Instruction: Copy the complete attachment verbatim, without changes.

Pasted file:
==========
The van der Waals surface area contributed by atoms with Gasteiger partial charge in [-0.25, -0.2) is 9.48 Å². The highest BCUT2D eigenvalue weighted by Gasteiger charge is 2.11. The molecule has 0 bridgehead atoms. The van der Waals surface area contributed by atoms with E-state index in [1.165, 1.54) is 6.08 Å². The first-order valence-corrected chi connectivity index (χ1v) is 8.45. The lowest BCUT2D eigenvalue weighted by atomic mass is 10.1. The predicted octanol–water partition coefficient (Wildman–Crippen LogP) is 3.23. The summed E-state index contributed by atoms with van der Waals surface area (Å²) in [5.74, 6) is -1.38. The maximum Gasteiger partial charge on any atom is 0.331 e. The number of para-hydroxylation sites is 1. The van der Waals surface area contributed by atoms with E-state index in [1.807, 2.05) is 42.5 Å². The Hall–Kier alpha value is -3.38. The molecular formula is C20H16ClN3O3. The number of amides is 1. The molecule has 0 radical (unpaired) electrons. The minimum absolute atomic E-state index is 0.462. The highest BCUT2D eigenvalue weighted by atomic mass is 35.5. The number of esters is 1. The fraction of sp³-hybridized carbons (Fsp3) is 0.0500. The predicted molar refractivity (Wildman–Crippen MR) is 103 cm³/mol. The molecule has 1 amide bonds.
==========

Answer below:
The van der Waals surface area contributed by atoms with Gasteiger partial charge in [-0.25, -0.2) is 9.48 Å². The highest BCUT2D eigenvalue weighted by Gasteiger charge is 2.11. The molecule has 0 bridgehead atoms. The van der Waals surface area contributed by atoms with E-state index in [1.165, 1.54) is 6.08 Å². The first-order valence-corrected chi connectivity index (χ1v) is 8.45. The lowest BCUT2D eigenvalue weighted by atomic mass is 10.1. The predicted octanol–water partition coefficient (Wildman–Crippen LogP) is 3.23. The summed E-state index contributed by atoms with van der Waals surface area (Å²) in [5.74, 6) is -1.38. The maximum Gasteiger partial charge on any atom is 0.331 e. The number of para-hydroxylation sites is 1. The van der Waals surface area contributed by atoms with E-state index in [1.807, 2.05) is 42.5 Å². The Hall–Kier alpha value is -3.38. The molecular formula is C20H16ClN3O3. The number of amides is 1. The molecule has 0 radical (unpaired) electrons. The minimum absolute atomic E-state index is 0.462. The highest BCUT2D eigenvalue weighted by atomic mass is 35.5. The number of esters is 1. The fraction of sp³-hybridized carbons (Fsp3) is 0.0500. The predicted molar refractivity (Wildman–Crippen MR) is 103 cm³/mol. The molecule has 1 amide bonds.